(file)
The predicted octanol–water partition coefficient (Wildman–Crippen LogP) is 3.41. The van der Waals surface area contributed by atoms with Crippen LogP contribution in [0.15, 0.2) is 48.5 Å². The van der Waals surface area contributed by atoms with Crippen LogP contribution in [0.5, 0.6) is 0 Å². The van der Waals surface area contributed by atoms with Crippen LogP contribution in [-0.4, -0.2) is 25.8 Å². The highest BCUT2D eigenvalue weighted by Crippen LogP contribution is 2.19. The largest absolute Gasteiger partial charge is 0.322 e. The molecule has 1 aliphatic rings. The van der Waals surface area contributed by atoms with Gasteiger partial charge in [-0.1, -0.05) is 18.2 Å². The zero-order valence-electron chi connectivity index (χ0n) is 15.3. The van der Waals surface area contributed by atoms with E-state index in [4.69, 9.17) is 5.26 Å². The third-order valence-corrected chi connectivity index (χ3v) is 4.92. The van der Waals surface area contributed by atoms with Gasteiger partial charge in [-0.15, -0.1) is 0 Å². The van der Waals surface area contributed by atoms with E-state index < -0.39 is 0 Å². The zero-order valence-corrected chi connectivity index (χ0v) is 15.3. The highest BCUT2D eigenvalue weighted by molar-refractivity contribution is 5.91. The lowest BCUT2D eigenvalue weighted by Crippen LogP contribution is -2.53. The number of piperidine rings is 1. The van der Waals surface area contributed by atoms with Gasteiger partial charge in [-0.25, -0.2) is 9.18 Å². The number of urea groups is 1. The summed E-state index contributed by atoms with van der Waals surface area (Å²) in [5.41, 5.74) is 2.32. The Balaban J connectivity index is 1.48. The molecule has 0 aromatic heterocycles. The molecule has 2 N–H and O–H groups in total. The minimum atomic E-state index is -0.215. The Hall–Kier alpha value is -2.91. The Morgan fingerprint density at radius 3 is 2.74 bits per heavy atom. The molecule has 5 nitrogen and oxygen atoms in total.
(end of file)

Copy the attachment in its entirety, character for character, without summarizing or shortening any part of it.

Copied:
The predicted octanol–water partition coefficient (Wildman–Crippen LogP) is 3.41. The van der Waals surface area contributed by atoms with Crippen LogP contribution in [0.15, 0.2) is 48.5 Å². The van der Waals surface area contributed by atoms with Crippen LogP contribution in [0.5, 0.6) is 0 Å². The van der Waals surface area contributed by atoms with Crippen LogP contribution in [-0.4, -0.2) is 25.8 Å². The highest BCUT2D eigenvalue weighted by Crippen LogP contribution is 2.19. The largest absolute Gasteiger partial charge is 0.322 e. The molecule has 1 aliphatic rings. The van der Waals surface area contributed by atoms with Gasteiger partial charge in [-0.1, -0.05) is 18.2 Å². The zero-order valence-electron chi connectivity index (χ0n) is 15.3. The van der Waals surface area contributed by atoms with E-state index in [4.69, 9.17) is 5.26 Å². The third-order valence-corrected chi connectivity index (χ3v) is 4.92. The van der Waals surface area contributed by atoms with Gasteiger partial charge in [-0.15, -0.1) is 0 Å². The van der Waals surface area contributed by atoms with E-state index < -0.39 is 0 Å². The zero-order valence-corrected chi connectivity index (χ0v) is 15.3. The highest BCUT2D eigenvalue weighted by molar-refractivity contribution is 5.91. The lowest BCUT2D eigenvalue weighted by Crippen LogP contribution is -2.53. The number of piperidine rings is 1. The van der Waals surface area contributed by atoms with Gasteiger partial charge in [-0.25, -0.2) is 9.18 Å². The number of urea groups is 1. The summed E-state index contributed by atoms with van der Waals surface area (Å²) in [5.41, 5.74) is 2.32. The Balaban J connectivity index is 1.48. The molecule has 0 aromatic heterocycles. The molecule has 2 N–H and O–H groups in total. The minimum atomic E-state index is -0.215. The Hall–Kier alpha value is -2.91. The Morgan fingerprint density at radius 3 is 2.74 bits per heavy atom. The molecule has 5 nitrogen and oxygen atoms in total.